RACISM ON CAMPUS. Assault on black students at Columbia latest in growing trend
When Columbia University students rally today to protest a weekend brawl involving white and black students and two black security guards, it will mark the latest in a series of racially motivated campus incidents across the country. These range from highly publicized occurrences at the Citadel, the University of Massachusetts, and the University of Minnesota, to less known instances at the University of Virginia, Howard University, and Hamilton College.
Most accounts agree that the Columbia altercation started when four white students began beating a black student early Sunday morning outside a campus activity center. Other whites and blacks reportedly joined in.
Sunday afternoon about 150 students of all races staged a demonstration to express outrage over the incident. The following evening more than 500 students filled a campus auditorium to hear eye-witness accounts.
Several black students recounted the events. Cheryl Derricotte said ``it became open season on black people.'' Patricia Johnson, hearing whites call blacks ``niggers,'' was shocked. ``I've never heard a white person come out and say that word before in my life.''
An investigation has been launched by Columbia College Dean of Students Roger Lehecka.
At the University of Michigan at Ann Arbor, three separate assaults against black students have been reported in the past six weeks, according to black graduate student Barbara Ransby.
Last week, 350 students took over the university's administration building to protest the increased number of racist incidents. They then disrupted a Board of Regents meeting.
After emergency sessions with regents and members of the administration, several demands were met, including the creation of a minority-affairs office, allocation of $35,000 in programming funds to the Black Student Union, granting of an honorary degree to Nelson Mandela, setting up of a formal mechanism to report racial incidents, and a commitment to increase black faculty, students, and staff.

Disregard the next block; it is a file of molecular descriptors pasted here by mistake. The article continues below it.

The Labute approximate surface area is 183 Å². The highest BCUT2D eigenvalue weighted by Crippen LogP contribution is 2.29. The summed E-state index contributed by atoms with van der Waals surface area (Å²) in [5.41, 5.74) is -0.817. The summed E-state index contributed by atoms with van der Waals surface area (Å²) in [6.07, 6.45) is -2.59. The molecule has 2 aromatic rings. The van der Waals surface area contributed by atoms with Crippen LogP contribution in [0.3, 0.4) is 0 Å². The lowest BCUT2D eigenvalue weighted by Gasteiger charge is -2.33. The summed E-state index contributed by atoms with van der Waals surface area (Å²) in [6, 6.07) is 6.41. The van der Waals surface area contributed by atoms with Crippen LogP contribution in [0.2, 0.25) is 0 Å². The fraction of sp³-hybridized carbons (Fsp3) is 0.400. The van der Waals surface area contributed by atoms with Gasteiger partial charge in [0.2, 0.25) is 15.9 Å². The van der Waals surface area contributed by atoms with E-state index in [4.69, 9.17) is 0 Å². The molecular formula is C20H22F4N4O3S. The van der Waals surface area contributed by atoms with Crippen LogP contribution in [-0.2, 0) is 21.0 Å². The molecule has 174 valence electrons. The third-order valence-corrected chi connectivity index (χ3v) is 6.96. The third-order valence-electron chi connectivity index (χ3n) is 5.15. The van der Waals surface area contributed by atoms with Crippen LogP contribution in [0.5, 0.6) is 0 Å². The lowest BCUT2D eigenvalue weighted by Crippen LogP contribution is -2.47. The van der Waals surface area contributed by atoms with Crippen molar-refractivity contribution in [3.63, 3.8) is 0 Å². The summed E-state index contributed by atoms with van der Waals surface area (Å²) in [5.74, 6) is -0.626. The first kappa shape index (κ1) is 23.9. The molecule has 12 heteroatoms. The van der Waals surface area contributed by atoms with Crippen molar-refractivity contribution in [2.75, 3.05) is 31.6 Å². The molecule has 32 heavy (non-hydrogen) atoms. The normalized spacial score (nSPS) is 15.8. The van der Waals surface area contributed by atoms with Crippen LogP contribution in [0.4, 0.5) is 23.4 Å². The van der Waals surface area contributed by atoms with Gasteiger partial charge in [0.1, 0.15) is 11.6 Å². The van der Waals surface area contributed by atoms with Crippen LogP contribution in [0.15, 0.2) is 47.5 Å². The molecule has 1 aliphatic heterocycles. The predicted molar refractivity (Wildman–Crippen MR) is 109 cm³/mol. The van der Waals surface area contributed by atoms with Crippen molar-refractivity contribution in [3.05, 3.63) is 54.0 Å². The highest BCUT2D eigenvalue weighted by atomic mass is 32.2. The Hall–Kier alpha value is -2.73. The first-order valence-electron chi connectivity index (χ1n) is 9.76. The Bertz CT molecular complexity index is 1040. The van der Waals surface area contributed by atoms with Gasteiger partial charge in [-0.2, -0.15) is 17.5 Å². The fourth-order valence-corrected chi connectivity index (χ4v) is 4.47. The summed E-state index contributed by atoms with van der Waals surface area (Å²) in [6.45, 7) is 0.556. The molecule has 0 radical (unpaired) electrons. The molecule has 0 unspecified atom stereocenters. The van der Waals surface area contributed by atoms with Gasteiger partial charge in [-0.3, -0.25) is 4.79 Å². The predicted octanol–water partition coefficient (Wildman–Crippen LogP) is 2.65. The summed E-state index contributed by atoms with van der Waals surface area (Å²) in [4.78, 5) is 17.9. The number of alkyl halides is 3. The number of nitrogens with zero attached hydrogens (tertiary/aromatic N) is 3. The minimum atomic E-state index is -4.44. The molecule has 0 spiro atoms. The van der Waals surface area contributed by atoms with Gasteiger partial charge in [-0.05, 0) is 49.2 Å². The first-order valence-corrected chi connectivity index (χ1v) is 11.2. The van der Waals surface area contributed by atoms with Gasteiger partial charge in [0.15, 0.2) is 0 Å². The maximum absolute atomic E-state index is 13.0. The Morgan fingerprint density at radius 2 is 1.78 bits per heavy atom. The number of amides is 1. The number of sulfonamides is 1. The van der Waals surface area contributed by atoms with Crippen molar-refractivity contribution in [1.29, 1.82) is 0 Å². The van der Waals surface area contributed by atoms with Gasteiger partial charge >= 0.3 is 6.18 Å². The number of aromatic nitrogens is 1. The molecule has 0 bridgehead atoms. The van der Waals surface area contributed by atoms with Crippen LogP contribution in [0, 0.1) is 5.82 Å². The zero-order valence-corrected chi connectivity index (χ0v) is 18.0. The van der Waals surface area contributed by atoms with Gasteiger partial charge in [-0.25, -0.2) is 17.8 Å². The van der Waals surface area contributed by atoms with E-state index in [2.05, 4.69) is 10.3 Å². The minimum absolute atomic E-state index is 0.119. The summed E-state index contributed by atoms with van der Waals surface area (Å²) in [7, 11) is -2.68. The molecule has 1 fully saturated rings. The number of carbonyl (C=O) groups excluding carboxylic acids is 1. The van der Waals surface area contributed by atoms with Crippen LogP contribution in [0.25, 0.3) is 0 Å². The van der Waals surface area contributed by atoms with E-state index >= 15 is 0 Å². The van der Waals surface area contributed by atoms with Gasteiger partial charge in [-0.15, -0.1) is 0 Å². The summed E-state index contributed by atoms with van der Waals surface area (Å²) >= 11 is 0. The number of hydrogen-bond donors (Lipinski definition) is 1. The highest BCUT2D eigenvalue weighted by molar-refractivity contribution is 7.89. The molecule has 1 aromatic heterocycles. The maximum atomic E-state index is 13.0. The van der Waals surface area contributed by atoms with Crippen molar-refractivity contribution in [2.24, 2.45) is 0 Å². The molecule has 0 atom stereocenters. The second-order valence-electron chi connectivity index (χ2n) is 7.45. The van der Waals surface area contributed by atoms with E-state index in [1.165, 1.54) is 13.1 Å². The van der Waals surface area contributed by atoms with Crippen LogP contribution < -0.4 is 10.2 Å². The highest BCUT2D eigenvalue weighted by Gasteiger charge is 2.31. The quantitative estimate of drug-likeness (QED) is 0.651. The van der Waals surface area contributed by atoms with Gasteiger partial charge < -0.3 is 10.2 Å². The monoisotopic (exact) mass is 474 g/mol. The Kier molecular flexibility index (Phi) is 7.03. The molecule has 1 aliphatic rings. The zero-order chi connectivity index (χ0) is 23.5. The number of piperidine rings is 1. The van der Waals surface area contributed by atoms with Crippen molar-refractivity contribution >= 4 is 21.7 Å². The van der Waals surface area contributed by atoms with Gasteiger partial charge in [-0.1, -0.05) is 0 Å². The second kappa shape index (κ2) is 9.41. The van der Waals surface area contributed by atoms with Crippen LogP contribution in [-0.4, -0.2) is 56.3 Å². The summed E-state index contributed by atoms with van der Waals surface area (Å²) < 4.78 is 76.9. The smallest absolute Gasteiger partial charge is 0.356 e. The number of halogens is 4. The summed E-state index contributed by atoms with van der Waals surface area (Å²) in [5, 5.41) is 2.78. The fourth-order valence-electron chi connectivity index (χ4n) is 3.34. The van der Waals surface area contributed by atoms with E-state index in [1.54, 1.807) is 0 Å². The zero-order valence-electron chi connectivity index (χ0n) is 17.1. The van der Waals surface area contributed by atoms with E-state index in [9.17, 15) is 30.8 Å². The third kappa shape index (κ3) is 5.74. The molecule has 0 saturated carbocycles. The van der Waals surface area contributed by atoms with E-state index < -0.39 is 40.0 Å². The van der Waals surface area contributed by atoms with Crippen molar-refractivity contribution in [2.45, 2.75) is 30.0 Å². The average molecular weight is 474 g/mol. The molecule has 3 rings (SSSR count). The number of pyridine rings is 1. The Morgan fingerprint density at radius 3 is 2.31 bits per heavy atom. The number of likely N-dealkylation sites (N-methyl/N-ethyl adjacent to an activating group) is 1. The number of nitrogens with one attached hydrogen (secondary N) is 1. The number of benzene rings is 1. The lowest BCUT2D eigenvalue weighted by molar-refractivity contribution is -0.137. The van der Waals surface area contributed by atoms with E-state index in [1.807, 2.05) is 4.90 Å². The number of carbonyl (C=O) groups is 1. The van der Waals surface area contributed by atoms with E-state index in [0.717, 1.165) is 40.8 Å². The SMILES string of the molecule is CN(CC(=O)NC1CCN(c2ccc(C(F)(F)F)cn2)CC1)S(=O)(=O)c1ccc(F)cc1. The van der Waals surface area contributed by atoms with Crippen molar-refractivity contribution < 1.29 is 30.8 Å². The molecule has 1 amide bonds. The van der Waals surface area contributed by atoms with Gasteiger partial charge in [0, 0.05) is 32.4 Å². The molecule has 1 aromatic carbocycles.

Columbia claims a stable 8 percent black enrollment since a push to increase admissions of minorities nearly two decades ago. And in response to black-led student protests, the university has agreed to divest its South Africa investments. Nonetheless, Dean Lehecka says he believes conditions for black students ``have probably gotten worse in the last five or six years. Racism is pervasive in this society.''
Ms. Ransby says black students at Ann Arbor ``stress that what's happening here is reflective of what's happening all over the country. A climate has been set. It's now seen as legitimate.'' She is quick to point out that, once an incident occurs, ``students respond very swiftly and aggressively. The leadership is generally black, but significant numbers of all students respond.''
``The university has a responsibility to create a climate'' against racism, she says.
At the University of California at Berkeley, students from the United People of Color concerned about racism are petitioning school officials for a mandatory ethnic-studies course requirement. Columbia's Lehecka says a proposal to require students to take a course in non-Western civilization is under review.
He also feels more could be done ``to help minority students to go to graduate school'' to alleviate the shortage of black faculty on college campuses. He adds that college may also institute a more comprehensive orientation program ``to help students to understand each other better,'' and reduce racial tensions.''